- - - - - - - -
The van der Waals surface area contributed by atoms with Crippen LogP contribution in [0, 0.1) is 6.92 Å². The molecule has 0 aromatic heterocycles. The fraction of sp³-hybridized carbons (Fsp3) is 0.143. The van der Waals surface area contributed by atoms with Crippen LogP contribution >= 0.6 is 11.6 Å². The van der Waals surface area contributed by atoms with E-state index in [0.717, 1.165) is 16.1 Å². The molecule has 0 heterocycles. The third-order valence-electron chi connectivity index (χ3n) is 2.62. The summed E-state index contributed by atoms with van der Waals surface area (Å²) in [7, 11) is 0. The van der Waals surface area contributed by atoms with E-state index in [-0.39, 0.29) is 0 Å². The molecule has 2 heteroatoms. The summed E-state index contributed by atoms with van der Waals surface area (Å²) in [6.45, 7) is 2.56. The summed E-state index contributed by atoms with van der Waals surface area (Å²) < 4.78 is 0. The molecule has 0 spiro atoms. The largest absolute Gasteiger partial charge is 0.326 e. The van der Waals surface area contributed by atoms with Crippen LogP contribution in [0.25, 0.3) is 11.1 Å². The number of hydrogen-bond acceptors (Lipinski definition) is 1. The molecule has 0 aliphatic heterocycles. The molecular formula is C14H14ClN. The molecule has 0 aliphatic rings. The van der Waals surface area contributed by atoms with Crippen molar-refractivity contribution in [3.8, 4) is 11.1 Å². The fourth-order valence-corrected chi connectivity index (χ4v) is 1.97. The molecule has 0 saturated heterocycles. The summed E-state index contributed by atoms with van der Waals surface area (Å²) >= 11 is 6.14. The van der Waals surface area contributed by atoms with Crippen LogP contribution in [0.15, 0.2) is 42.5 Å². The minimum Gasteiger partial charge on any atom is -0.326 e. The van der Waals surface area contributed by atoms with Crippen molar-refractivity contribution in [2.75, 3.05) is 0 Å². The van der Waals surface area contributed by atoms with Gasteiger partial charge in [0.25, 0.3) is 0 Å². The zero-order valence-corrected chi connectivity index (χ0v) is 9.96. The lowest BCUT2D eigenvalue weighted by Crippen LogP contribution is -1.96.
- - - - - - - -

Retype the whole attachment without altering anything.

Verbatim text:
The van der Waals surface area contributed by atoms with Crippen LogP contribution in [0, 0.1) is 6.92 Å². The molecule has 0 aromatic heterocycles. The fraction of sp³-hybridized carbons (Fsp3) is 0.143. The van der Waals surface area contributed by atoms with Crippen LogP contribution >= 0.6 is 11.6 Å². The van der Waals surface area contributed by atoms with E-state index in [0.717, 1.165) is 16.1 Å². The molecule has 0 heterocycles. The third-order valence-electron chi connectivity index (χ3n) is 2.62. The summed E-state index contributed by atoms with van der Waals surface area (Å²) in [7, 11) is 0. The van der Waals surface area contributed by atoms with E-state index in [-0.39, 0.29) is 0 Å². The molecule has 2 heteroatoms. The summed E-state index contributed by atoms with van der Waals surface area (Å²) in [6.45, 7) is 2.56. The summed E-state index contributed by atoms with van der Waals surface area (Å²) < 4.78 is 0. The molecule has 0 spiro atoms. The largest absolute Gasteiger partial charge is 0.326 e. The van der Waals surface area contributed by atoms with Crippen LogP contribution in [0.25, 0.3) is 11.1 Å². The number of hydrogen-bond acceptors (Lipinski definition) is 1. The molecule has 0 aliphatic heterocycles. The molecular formula is C14H14ClN. The molecule has 0 aliphatic rings. The van der Waals surface area contributed by atoms with Crippen molar-refractivity contribution in [3.8, 4) is 11.1 Å². The fourth-order valence-corrected chi connectivity index (χ4v) is 1.97. The molecule has 0 saturated heterocycles. The summed E-state index contributed by atoms with van der Waals surface area (Å²) >= 11 is 6.14. The van der Waals surface area contributed by atoms with Crippen LogP contribution in [0.15, 0.2) is 42.5 Å². The minimum Gasteiger partial charge on any atom is -0.326 e. The van der Waals surface area contributed by atoms with Crippen molar-refractivity contribution in [2.75, 3.05) is 0 Å². The van der Waals surface area contributed by atoms with Gasteiger partial charge in [0.25, 0.3) is 0 Å². The zero-order valence-corrected chi connectivity index (χ0v) is 9.96. The lowest BCUT2D eigenvalue weighted by Crippen LogP contribution is -1.96.